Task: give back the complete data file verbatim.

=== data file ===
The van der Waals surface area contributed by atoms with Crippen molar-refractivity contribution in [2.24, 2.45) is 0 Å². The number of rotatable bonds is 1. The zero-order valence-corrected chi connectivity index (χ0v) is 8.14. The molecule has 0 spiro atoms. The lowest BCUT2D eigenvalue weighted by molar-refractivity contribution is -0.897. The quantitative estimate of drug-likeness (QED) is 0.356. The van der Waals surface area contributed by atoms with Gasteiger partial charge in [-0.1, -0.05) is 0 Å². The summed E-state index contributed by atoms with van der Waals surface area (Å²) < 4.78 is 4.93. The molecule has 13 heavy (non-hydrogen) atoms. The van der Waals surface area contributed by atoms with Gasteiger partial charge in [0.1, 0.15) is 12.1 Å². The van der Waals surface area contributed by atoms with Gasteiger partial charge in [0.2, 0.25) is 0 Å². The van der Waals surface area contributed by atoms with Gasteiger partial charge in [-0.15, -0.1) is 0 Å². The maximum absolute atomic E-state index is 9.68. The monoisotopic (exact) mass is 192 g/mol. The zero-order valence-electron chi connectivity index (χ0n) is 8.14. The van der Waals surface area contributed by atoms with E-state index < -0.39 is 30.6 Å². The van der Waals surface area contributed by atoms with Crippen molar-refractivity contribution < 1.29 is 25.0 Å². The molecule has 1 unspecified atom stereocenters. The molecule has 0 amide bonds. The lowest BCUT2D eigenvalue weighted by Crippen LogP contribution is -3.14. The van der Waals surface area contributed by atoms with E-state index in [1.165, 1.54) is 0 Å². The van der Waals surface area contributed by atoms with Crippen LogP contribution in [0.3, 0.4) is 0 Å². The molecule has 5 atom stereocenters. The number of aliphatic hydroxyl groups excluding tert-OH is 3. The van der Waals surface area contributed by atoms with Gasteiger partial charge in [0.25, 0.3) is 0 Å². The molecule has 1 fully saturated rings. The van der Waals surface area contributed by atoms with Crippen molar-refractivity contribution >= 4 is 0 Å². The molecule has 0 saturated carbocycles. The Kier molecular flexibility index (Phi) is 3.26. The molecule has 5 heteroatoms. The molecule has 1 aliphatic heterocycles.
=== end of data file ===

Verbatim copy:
The van der Waals surface area contributed by atoms with Crippen molar-refractivity contribution in [2.24, 2.45) is 0 Å². The number of rotatable bonds is 1. The zero-order valence-corrected chi connectivity index (χ0v) is 8.14. The molecule has 0 spiro atoms. The lowest BCUT2D eigenvalue weighted by molar-refractivity contribution is -0.897. The quantitative estimate of drug-likeness (QED) is 0.356. The van der Waals surface area contributed by atoms with Gasteiger partial charge in [-0.1, -0.05) is 0 Å². The summed E-state index contributed by atoms with van der Waals surface area (Å²) < 4.78 is 4.93. The molecule has 13 heavy (non-hydrogen) atoms. The van der Waals surface area contributed by atoms with Gasteiger partial charge in [0.1, 0.15) is 12.1 Å². The van der Waals surface area contributed by atoms with Gasteiger partial charge in [0.2, 0.25) is 0 Å². The van der Waals surface area contributed by atoms with Gasteiger partial charge in [-0.15, -0.1) is 0 Å². The maximum absolute atomic E-state index is 9.68. The monoisotopic (exact) mass is 192 g/mol. The zero-order valence-electron chi connectivity index (χ0n) is 8.14. The van der Waals surface area contributed by atoms with E-state index < -0.39 is 30.6 Å². The van der Waals surface area contributed by atoms with Crippen molar-refractivity contribution < 1.29 is 25.0 Å². The molecule has 1 unspecified atom stereocenters. The molecule has 0 amide bonds. The lowest BCUT2D eigenvalue weighted by Crippen LogP contribution is -3.14. The van der Waals surface area contributed by atoms with E-state index in [1.165, 1.54) is 0 Å². The van der Waals surface area contributed by atoms with Crippen LogP contribution in [0.3, 0.4) is 0 Å². The molecule has 5 atom stereocenters. The number of aliphatic hydroxyl groups excluding tert-OH is 3. The van der Waals surface area contributed by atoms with Gasteiger partial charge in [0.25, 0.3) is 0 Å². The molecule has 1 fully saturated rings. The van der Waals surface area contributed by atoms with Crippen molar-refractivity contribution >= 4 is 0 Å². The molecule has 0 saturated carbocycles. The Kier molecular flexibility index (Phi) is 3.26. The molecule has 5 heteroatoms. The molecule has 1 aliphatic heterocycles.